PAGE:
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HP's printer clamshell is market-able

Hewlett-Packard packs a PET clamshell not only with a new printer, but also plenty of marketing and functional advantages.

Sealing of the clamshell using a special p-s tape (inset) simplifies package opening.
Sealing of the clamshell using a special p-s tape (inset) simplifies package opening.

Hewlett-Packard Co., Palo Alto, CA, has introduced a new printer in an award-winning clamshell that’s packed with consumer-friendly innovations.

“We’re trying to focus on the consumer experience,” says Kevin Howard, HP package engineer and scientist. “We tested a number of different concepts, and this is the one that was liked.” The stackable clamshell offers several unique features including a convenient handle that orients the product when it’s carried. Molded of a special grade of PET, the clamshell is sealed using tape.

The clamshell contains a new model of printer that allows users to customize the printer cover using a photo or printout of their choice. “The point of this package was to show that unique capability that no other printer has had before,” says Howard. The clamshell is the same for all 20 versions launched worldwide in October, including one model available in the United States for $89, according to Howard.

The package recently received an AmeriStar as the 3M Integrity Award winner from the Institute of Packaging Professionals, Naperville, IL. (see packworld.com/go/c063). The award recognizes the package that demonstrates the highest standards in economy, ecological efficiency, product protection, and marketing.

Package components include the clamshell carrying case that measures 19½’’ x 14½’’ x 8½’’ when closed. It is molded by HP’s regional thermoformers from a 45-ga sheet extruded of SealPET™ that is supplied by Alcoa Kama Corp. (Hazleton, PA). SealPET is a radio-frequency sealable version of PET, which otherwise lacks the polarity that allows it to be RF sealed, according to Alcoa Kama. The clamshell also contains an accessory tray thermoformed from 35-mil SealPET sheet.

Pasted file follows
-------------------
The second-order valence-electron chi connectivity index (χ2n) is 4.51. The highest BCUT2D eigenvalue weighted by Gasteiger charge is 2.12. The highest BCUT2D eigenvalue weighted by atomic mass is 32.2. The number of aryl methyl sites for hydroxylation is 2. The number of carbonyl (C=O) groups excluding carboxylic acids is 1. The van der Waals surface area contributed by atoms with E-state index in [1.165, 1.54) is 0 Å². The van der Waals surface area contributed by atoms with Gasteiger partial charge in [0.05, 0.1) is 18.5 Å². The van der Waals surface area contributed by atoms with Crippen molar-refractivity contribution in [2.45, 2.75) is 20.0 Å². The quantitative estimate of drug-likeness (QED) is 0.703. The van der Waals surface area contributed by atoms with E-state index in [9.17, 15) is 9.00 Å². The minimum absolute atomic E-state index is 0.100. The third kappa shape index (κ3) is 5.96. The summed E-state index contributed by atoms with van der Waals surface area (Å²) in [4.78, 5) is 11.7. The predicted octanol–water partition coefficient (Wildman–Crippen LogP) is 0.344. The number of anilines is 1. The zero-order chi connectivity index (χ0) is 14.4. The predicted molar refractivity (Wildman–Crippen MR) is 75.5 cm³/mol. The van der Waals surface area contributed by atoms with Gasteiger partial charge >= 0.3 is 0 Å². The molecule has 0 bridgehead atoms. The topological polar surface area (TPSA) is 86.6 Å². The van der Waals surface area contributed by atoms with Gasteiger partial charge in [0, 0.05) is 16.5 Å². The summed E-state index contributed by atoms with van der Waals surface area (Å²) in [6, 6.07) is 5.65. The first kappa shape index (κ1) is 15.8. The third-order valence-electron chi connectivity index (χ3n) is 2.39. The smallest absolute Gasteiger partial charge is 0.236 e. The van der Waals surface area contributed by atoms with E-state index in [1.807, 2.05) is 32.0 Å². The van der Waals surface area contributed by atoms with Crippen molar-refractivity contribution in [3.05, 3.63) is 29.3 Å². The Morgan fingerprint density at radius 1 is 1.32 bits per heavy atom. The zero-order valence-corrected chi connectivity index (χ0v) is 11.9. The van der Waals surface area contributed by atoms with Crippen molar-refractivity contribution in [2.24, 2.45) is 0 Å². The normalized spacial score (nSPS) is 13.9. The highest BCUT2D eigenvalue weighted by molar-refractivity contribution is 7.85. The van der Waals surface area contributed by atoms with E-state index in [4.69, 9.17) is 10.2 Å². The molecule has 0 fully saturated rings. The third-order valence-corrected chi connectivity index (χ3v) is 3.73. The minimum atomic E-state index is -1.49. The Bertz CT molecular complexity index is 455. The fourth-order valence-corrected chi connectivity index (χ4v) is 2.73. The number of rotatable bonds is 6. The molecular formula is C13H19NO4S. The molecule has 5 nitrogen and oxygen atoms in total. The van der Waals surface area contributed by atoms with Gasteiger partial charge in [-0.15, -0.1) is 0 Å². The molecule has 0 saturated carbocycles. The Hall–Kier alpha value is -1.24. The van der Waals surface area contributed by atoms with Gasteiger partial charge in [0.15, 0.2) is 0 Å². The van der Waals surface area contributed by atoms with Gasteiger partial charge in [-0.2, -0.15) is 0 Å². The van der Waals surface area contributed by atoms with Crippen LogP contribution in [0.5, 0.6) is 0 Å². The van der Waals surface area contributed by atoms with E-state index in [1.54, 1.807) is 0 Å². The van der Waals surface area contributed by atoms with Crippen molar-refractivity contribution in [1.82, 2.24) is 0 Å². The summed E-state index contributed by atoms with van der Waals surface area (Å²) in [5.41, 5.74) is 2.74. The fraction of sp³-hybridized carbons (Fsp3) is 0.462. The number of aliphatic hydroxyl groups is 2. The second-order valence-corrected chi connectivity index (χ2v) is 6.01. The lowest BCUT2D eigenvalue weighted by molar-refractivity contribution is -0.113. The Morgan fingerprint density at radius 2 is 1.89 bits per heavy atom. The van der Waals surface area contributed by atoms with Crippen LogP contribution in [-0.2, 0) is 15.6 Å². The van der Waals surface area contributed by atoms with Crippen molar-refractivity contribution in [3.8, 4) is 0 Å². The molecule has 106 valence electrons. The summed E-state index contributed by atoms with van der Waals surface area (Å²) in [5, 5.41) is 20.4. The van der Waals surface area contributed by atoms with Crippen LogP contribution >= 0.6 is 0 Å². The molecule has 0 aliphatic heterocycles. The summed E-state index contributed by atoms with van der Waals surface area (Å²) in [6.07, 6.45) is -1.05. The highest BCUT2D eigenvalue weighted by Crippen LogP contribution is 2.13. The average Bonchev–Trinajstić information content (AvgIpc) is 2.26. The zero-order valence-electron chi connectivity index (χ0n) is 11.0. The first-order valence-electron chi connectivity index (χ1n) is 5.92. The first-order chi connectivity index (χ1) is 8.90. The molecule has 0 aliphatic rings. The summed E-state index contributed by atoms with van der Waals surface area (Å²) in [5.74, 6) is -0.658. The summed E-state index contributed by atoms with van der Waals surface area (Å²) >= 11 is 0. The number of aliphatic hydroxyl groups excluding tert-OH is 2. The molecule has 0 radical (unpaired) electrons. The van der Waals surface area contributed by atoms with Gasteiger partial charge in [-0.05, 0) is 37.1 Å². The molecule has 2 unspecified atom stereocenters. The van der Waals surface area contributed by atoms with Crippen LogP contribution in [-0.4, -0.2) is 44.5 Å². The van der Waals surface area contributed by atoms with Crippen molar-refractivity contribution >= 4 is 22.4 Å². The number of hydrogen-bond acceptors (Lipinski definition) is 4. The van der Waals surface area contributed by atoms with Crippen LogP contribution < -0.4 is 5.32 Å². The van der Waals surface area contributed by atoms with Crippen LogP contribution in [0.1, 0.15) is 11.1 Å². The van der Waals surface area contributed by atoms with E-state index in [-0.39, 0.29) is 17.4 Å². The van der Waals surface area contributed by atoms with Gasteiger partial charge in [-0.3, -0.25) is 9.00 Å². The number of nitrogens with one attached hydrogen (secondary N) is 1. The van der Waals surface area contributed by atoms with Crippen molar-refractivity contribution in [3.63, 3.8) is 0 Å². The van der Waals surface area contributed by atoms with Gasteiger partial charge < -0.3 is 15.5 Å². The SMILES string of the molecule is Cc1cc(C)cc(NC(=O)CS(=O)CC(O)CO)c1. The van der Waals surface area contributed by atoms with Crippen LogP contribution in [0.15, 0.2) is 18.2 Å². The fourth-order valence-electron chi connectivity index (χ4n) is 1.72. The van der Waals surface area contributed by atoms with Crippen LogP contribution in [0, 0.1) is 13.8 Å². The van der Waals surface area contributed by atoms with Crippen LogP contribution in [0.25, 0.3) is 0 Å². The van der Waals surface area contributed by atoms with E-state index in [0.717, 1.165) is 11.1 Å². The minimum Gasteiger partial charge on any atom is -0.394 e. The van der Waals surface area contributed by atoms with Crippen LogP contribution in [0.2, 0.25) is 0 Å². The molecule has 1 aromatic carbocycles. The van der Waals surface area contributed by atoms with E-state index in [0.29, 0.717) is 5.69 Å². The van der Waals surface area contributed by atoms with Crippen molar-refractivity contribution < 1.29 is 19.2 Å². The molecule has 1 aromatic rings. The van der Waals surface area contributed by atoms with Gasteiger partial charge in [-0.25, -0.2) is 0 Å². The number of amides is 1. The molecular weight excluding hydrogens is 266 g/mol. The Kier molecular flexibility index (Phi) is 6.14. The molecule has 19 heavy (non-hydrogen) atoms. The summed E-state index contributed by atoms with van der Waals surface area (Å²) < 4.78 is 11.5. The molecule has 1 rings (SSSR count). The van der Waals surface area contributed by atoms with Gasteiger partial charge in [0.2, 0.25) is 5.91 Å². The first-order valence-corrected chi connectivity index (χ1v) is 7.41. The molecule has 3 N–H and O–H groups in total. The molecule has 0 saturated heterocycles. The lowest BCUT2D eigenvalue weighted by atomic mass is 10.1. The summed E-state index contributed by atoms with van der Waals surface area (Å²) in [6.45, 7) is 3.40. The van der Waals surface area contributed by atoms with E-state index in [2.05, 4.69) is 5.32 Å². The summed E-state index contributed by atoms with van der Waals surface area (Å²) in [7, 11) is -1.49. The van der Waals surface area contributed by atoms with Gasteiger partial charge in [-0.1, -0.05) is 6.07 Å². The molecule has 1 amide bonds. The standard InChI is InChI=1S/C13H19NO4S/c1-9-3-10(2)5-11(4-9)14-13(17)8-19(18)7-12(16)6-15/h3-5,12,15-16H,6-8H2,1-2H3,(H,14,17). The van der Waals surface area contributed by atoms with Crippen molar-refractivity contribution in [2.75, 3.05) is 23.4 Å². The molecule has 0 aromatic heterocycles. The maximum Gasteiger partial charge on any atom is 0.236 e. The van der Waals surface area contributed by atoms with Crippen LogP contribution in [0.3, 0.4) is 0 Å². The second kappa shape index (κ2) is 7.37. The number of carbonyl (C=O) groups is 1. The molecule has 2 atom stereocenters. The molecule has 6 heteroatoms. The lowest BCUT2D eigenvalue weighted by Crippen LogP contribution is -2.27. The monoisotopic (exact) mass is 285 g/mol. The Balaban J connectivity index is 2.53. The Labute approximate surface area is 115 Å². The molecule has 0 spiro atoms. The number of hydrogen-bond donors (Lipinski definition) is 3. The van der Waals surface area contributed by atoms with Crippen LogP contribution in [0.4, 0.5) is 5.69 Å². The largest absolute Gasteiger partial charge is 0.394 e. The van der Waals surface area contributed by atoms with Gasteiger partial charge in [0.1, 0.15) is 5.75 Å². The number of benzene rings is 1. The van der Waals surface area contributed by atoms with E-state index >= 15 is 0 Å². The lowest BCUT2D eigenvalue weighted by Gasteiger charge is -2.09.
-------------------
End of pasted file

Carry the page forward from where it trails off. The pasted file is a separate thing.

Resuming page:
Why SealPET? “Since I’ve been in this position, I’ve eliminated the use of PVC for environmental reasons for any kind of thermoforming here at HP, even though it is easy to thermoform, has good mechanical properties, and is relatively low priced,” says Howard. “SealPET is about the same price as PVC, and has about the same resiliency and functionality. Yet it has better upside because it’s a better environmental solution and can be recycled again as PET.

“SealPET also has far more resiliency than other PET-based materials, and that was key here,” Howard explains. “A PET copolymer was a possibility, but would be very expensive. All PETs are not created equal, especially as you add recycled content and produce thicker structures.” The amount of post-consumer recycled content in the SealPET is currently 10%, but Howard expects that will increase to 25% in the future.

Other package components include two corner cushion pieces molded of recycled PET (RPET). Additionally, two die-cut, 14-pt SBS cards snap into tabs inside the clamshell, one on the front, one on the back. The CS1 card stock is printed in four colors with an aqueous varnish.

Howard admits that some consumers may be put off by all the plastic packaging versus printed corrugated boxes. But he notes that the clamshell—and RPET cushioning—are molded with the #1 SPI coding for PET. The environmental aspects of the packaging are otherwise not noted for consumers.